Another possible asset transfer strategy applies to accumulated retirement plan assets that may be deployed as older generation members retire. Transferring assets in a 401(k) defined benefit pension plan to a new IRA or annuity offers the opportunity to bring a second family member in as a co-owner or co-annuitant. Some annuity companies will allow the retained value of the annuity to continue for the life of the second-owner beneficiary resulting in a long-term asset transfer that in some cases may be significant. Generally there is not enough money in the retirement plan assets or reserves to exceed the exemptions, but since investments are tax sheltered within the IRA or annuity products, keeping the assets there may be a significant long-term benefit to second- and third-generation beneficiaries where the assets are not needed to support the donor generation.

Discussing with your advisors an estate freezing tactic or a family limited partnership may be the additional step you want to take now if you are in your fifties or sixties, when grown children are involved in the business and plans for orderly transition of management and appreciated estate values are appropriate. In the meantime, use of the corporate "C" structure may be worth study as a means of creating balance sheet values for net worth and bonding purposes, persuading you to move from a proprietorship to a corporate business structure. The new lower rates on dividend income may save you approximately 10 percent on some portion of your taxable total income by paying corporate tax on up to $50,000 and issuing dividends to yourself for $42,500 if you are already making more than $80,000 taxable and paying 35 percent federal tax plus state tax if applicable on your next dollar of earned income.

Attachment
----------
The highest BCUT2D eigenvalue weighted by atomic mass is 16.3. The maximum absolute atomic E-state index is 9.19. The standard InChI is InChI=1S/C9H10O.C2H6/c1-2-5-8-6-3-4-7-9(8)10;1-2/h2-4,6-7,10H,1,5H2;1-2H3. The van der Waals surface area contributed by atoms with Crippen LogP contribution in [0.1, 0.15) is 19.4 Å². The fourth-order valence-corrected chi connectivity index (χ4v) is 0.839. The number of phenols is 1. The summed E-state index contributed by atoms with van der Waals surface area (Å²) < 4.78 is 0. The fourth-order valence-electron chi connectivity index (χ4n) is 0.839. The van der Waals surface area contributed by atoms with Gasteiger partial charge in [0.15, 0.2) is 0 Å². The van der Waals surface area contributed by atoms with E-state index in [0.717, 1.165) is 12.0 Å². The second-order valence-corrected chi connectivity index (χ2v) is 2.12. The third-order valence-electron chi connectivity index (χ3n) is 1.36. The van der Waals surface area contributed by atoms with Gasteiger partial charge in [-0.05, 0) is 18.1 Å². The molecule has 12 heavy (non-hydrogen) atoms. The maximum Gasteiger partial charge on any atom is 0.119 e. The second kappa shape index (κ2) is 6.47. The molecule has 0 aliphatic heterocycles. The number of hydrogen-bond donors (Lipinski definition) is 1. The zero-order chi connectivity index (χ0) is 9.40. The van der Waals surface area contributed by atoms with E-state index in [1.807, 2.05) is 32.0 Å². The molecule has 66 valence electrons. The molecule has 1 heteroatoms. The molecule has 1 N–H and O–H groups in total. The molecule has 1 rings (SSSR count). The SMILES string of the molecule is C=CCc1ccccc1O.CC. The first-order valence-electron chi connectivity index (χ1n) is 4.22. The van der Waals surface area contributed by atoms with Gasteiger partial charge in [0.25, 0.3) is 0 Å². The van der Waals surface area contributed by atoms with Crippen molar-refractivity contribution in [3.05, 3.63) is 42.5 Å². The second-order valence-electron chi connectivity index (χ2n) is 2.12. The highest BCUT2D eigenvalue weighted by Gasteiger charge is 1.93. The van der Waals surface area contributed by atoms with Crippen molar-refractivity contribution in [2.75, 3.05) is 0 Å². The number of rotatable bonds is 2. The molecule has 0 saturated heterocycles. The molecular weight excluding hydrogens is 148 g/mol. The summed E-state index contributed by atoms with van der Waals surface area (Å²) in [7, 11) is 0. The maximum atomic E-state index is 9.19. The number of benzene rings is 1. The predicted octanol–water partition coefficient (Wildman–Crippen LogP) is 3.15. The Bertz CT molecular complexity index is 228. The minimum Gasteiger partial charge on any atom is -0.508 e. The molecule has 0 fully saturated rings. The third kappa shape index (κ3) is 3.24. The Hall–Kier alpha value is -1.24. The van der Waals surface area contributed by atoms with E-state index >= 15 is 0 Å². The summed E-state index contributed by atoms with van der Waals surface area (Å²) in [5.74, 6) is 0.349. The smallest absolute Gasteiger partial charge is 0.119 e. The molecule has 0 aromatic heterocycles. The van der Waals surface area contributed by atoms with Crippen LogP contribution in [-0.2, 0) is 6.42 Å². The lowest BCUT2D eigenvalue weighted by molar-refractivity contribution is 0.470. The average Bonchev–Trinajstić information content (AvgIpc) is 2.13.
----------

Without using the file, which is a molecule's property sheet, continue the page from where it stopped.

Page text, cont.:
Be aware that the above material is a summary and not intended to be a legal opinion or a guide applicable to any one situation. In putting forward these ideas in this format, my intention is to share some concepts. Hopefully, this summary prepares readers to take their unique situations to professional counsel, to obtain the highest quality legal and tax advice you can afford, to make sure your plan meets the changing regulatory requirements and also meets your own goals and objectives.


Wayne F. Currie, B.S., M.B.A., a financial planner and advisor since 1969, is President of Incentive Capital Management, Inc. in Atlanta, Ga. (www.incentivecap.com). He can be reached at wayne@incentivecap.com or by phone at (404) 259-3992.